The increasing number of homes sold this fall gives area real estate agents hope that 2012 will be a better year for the Tri-City housing market.
A lack of consumer confidence made July and August seem dismal compared to previous years, but that hurdle seemed to be cleared starting in September.
The number of homes under contract to be sold during September, October and November grew in comparison to last year.
In total, 831 homes went under contract during those months this year compared with 796 during the same months in 2010, according to data from the Tri-City Association of Realtors.
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Paul Roy, president of the association, said he is seeing consumer confidence increase.
The number of finalized home sales during those months was about the same as 2010.
In November, sales of 229 homes were completed and contracts were signed for the sale of 237 homes, according to the association.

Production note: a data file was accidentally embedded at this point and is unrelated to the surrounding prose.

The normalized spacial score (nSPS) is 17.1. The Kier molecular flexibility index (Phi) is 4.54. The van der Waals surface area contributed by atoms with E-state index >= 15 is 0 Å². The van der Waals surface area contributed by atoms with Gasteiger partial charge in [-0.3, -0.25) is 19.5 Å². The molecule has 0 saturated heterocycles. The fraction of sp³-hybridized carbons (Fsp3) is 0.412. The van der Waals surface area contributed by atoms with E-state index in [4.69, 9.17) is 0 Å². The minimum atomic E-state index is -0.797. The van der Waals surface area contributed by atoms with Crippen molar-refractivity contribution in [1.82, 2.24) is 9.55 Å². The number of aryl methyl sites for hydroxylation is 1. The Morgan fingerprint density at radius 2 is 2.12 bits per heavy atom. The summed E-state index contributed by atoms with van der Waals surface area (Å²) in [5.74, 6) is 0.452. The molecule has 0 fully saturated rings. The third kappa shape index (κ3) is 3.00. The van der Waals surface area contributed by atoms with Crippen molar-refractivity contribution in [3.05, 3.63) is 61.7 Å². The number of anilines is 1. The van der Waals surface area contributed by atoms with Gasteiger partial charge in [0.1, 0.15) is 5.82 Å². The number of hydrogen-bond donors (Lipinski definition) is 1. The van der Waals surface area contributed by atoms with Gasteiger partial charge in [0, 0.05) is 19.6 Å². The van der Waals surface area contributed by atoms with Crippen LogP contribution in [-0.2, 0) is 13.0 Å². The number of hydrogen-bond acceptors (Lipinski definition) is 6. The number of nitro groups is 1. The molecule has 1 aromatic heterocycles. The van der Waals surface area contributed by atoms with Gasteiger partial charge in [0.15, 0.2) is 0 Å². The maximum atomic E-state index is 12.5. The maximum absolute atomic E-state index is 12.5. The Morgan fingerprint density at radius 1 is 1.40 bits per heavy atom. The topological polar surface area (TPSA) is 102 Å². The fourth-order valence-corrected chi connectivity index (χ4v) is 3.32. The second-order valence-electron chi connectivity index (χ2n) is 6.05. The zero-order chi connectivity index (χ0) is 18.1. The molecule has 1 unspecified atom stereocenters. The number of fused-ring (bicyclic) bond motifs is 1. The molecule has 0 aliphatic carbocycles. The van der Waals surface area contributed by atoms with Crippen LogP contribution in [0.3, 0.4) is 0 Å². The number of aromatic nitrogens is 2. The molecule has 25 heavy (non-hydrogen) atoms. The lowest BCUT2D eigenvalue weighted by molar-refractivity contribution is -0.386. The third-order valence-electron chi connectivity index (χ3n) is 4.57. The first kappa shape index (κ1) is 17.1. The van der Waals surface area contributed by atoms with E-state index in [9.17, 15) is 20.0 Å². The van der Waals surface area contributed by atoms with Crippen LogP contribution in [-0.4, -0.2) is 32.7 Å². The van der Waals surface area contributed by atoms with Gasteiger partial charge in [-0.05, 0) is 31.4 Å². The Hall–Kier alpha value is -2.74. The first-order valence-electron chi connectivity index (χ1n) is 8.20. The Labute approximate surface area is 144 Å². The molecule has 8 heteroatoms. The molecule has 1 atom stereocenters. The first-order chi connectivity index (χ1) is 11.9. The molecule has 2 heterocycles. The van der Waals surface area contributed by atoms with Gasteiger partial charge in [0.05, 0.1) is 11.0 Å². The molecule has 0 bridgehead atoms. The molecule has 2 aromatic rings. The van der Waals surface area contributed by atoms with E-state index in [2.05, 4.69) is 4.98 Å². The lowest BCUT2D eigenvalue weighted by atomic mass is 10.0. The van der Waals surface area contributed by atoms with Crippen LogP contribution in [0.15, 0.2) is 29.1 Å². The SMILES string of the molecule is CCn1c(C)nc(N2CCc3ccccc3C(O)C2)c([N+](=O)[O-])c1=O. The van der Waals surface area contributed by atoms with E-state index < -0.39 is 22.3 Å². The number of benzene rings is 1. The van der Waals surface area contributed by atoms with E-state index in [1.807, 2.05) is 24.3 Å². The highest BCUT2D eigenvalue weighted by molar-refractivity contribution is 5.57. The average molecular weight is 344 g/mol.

About 30 percent of the homes sold in the area are newly constructed, which is about average for the Tri-Cities, Roy said.
As of November, 1,269 permits had been issued for new homes in the Tri-Cities, according to the Home Builders Association of Tri-Cities. That is fewer than were issued by the same time in 2010, when the federal tax credit for first-time home buyers was available, but more than in 2008 or 2009.
Some people continue to struggle to sell their homes in other markets, which prevents them from buying a home in the Tri-Cities, Roy said. For example, it took one man about two years to sell a home he owned in Washington, D.C.
For those who are financially stable, now is the time to invest in a home, Roy said. The federal government is keeping interest rates low to make it attractive for people to buy homes. As the market recovers nationwide, those rates are expected to rise.
Foreclosures also are down more than 50 percent, with about 342 properties foreclosed through November compared with 710 at the same time in 2010, Roy said. That is the lowest number of foreclosures in the past eight years.
And commercial sales also seem to be picking up, Roy said, although his group doesn't track commercial sales as it does homes.
Last month, HAPO Community Credit Union bought the "flashcube" building at 7601 W. Clearwater Ave. in Kennewick for $7.3 million. In another transaction, about five acres of undeveloped land at 97 Gage Blvd. in Richland sold for $1 million to DAH Pro-perties LLC, owned by Dawn and Alan Hatch of Phoenix.